Non-booting machine and missing user rights on USB drives

chris chevhq at
Mon Jan 11 20:48:18 UTC 2010

which is why the long term support versions should be used on production
The six monthly releases are not generally stable enough for working
systems, unless you are one of those who are capable of in depth
triaging and system maintenance
Cheers the kiwi

On Mon, 2010-01-11 at 12:46 +0200, Ari Torhamo wrote:
> Hello,
> Someone just sent a message to me that Ubuntu (9.10) machine that I
> maintain has stopped working. The boot process stops somewhere in the
> middle, and this message is shown:
> "One or more of the mounts listed in etc/fslab (tai fstab) cannot yet be
> mounted: /home:waiting for UUID=dd2d0d0 [...] Press ESC to enter a
> recovery shell."
> And after pressing ESC, this:
> ""General error mounting filesystems. A maintenance shell will now be
> started. 
> Control-D will terminate this shell and re-try." root@****-deskstop:~#" 
> The problem came up on the last friday, when the machine was booted for
> the first time after the previous tuesday. The user thinks that some
> updates were offered and installed on tuesday, but the machine wasn't
> rebooted then. Does anyone know, if there are others who have had
> problems with the last weeks updates and if there's a simple solution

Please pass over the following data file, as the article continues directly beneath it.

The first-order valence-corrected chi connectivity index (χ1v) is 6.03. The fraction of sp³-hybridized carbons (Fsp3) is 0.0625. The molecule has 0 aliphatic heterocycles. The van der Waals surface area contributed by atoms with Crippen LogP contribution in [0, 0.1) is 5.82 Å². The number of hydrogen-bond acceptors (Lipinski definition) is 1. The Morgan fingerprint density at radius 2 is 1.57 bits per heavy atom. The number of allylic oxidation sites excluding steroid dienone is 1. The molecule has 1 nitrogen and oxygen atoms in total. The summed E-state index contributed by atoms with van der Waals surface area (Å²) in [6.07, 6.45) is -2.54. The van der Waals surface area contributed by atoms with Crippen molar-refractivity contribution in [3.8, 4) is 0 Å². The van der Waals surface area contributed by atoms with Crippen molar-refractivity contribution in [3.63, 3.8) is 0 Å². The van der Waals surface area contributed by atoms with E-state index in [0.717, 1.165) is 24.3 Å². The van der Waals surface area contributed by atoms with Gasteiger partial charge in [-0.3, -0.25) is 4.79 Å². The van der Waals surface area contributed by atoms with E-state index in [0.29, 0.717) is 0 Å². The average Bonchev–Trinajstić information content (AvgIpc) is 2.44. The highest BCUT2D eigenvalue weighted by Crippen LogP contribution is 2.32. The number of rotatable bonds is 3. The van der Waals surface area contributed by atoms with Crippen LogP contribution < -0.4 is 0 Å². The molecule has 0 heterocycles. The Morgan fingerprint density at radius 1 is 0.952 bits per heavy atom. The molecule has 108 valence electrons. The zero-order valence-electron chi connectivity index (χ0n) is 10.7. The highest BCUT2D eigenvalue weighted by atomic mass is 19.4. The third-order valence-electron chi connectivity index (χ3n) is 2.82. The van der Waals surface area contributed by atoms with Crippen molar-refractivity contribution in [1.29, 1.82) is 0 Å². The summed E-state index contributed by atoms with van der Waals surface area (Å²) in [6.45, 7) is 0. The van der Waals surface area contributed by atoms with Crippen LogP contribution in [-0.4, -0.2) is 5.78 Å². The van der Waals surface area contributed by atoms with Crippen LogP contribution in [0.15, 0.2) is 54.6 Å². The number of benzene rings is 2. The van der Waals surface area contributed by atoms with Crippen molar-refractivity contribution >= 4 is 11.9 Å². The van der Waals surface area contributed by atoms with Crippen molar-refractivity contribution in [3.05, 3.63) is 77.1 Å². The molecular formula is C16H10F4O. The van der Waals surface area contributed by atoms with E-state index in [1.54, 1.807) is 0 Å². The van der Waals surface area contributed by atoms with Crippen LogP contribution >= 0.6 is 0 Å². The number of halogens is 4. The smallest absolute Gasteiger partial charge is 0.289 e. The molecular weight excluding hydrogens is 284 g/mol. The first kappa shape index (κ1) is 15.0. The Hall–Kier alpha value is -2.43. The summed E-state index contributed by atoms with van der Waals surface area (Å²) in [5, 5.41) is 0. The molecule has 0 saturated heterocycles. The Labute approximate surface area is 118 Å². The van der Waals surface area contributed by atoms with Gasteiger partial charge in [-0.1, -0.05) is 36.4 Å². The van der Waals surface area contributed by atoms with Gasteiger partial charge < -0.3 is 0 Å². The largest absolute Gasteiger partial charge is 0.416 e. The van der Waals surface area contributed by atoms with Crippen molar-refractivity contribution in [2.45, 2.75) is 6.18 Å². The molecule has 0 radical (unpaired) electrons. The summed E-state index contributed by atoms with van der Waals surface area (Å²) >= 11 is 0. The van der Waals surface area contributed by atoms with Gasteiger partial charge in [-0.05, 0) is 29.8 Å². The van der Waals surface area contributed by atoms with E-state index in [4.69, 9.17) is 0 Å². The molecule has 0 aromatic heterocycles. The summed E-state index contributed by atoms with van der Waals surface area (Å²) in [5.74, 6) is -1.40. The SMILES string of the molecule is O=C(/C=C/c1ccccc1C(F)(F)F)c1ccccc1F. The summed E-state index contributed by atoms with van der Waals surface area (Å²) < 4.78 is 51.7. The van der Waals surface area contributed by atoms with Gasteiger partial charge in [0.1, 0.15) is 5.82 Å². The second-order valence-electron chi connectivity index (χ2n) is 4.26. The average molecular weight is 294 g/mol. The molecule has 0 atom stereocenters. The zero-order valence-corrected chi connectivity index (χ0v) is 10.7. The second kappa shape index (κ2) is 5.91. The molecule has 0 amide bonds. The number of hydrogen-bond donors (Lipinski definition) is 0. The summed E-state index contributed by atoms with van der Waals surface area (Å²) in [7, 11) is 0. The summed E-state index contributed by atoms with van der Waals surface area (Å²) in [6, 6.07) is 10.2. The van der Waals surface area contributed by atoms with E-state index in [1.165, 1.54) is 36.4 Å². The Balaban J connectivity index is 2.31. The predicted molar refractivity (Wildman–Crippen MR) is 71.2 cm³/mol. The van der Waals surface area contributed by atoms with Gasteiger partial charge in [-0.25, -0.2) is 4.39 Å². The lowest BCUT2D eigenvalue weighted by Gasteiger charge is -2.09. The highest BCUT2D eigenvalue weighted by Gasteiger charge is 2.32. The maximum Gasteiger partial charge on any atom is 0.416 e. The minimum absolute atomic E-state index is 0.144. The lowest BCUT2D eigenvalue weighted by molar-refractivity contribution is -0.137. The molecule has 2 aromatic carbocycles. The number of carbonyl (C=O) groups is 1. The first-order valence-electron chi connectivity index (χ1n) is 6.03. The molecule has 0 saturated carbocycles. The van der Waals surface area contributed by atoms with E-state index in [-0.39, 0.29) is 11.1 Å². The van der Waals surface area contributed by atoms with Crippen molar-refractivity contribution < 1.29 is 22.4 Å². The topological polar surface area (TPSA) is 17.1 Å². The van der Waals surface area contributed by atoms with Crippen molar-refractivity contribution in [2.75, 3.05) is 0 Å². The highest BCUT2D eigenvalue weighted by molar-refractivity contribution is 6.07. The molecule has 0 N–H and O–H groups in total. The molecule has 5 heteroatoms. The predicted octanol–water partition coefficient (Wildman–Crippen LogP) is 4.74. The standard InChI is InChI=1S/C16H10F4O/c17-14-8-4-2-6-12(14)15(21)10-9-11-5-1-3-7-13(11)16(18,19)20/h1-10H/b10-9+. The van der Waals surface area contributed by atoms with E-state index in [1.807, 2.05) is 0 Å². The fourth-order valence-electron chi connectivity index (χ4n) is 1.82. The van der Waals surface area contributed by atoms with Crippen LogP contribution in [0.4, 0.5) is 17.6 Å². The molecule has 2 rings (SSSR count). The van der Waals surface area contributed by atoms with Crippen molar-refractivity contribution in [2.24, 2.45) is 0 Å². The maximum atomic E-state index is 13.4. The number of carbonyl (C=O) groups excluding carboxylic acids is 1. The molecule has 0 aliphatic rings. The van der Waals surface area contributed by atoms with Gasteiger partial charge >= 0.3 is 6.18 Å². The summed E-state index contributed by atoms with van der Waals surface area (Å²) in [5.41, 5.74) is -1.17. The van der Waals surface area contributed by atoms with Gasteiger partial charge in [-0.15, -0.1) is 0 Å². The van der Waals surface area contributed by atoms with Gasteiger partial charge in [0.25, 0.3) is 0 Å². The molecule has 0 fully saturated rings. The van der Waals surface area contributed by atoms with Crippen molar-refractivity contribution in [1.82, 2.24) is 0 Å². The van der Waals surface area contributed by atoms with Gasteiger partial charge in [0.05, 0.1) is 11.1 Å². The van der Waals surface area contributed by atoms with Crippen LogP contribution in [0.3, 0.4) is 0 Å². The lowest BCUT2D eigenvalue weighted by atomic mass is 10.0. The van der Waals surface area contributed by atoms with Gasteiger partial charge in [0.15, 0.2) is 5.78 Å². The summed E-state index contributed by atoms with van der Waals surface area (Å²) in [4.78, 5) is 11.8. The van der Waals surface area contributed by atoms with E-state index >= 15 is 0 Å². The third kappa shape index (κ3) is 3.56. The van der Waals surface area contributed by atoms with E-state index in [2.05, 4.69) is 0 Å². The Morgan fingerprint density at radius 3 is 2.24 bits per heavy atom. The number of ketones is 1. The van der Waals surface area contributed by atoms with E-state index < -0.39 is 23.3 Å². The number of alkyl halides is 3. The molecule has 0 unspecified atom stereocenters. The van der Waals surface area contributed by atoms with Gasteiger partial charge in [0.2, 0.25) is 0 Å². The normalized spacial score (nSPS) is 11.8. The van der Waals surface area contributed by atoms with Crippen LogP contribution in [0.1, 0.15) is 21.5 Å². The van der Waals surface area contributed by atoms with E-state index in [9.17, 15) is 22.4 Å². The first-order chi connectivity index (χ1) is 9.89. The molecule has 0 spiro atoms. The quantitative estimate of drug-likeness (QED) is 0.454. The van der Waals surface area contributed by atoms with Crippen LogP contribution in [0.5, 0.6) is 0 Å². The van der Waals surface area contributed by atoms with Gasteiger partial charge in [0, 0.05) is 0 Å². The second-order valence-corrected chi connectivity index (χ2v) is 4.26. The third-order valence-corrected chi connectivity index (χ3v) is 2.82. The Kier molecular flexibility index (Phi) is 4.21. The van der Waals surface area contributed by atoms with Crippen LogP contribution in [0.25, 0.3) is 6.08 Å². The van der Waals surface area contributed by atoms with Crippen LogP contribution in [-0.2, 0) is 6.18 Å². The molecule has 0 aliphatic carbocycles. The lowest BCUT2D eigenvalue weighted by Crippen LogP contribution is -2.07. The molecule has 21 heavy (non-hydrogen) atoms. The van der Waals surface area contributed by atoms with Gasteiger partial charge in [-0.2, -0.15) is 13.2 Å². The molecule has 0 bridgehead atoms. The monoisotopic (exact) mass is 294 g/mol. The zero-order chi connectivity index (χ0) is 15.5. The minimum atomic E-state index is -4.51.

> for the situation? I googled for the error message, but didn't get any
> helpful results. If it gets complicated, I'll go there myself and just
> reinstall Ubuntu - after doing a hard drive health check (on the other
> hand Windows works normally, so there likely is nothing wrong with the
> hard drive).
> I advised the user to use the live CD for necessary work until we get
> the problem fixed. He then reported that he is not allowed to access
> he's files on his USB drive, because he doesn't have the rights to do
> so! :-o The same thing happened recently to the user of another machine
> that I maintain: he attached an external USB drive to his system, and
> everything worked nice and fine otherwise, but he wasn't allowed to
> write into the drive because he didn't have the rights. This is
> something I have to say I don't understand: why do users have to face
> this kind of usability in 2010, when Linux and Ubuntu have been in the
> existence for so long. I remember the user rights issue of Ubuntu being
> discussed a few years ago, and according to my memory the outcome was
> that the problem was being worked on and it was going to go away soon.
> Why then, in 2010, users still aren't given rights to their own devices
> that they plug in into their own computers?
> >From the tone of the voice I can tell, that the person with non-booting
> machine isn't too happy with Ubuntu any more :-/ He used to be
> understanding with problems, but they just keep coming. I used to oppose
> the idea that one Ubuntu release should be used just for fixing bugs,
> but now I'm beginning to think that perhaps it's a good idea. I applaud
> the great progress that has been made in so many areas, but
> unfortunately the amount of bugs that many users face lay a shadow above
> these achievements.
> -Ari-

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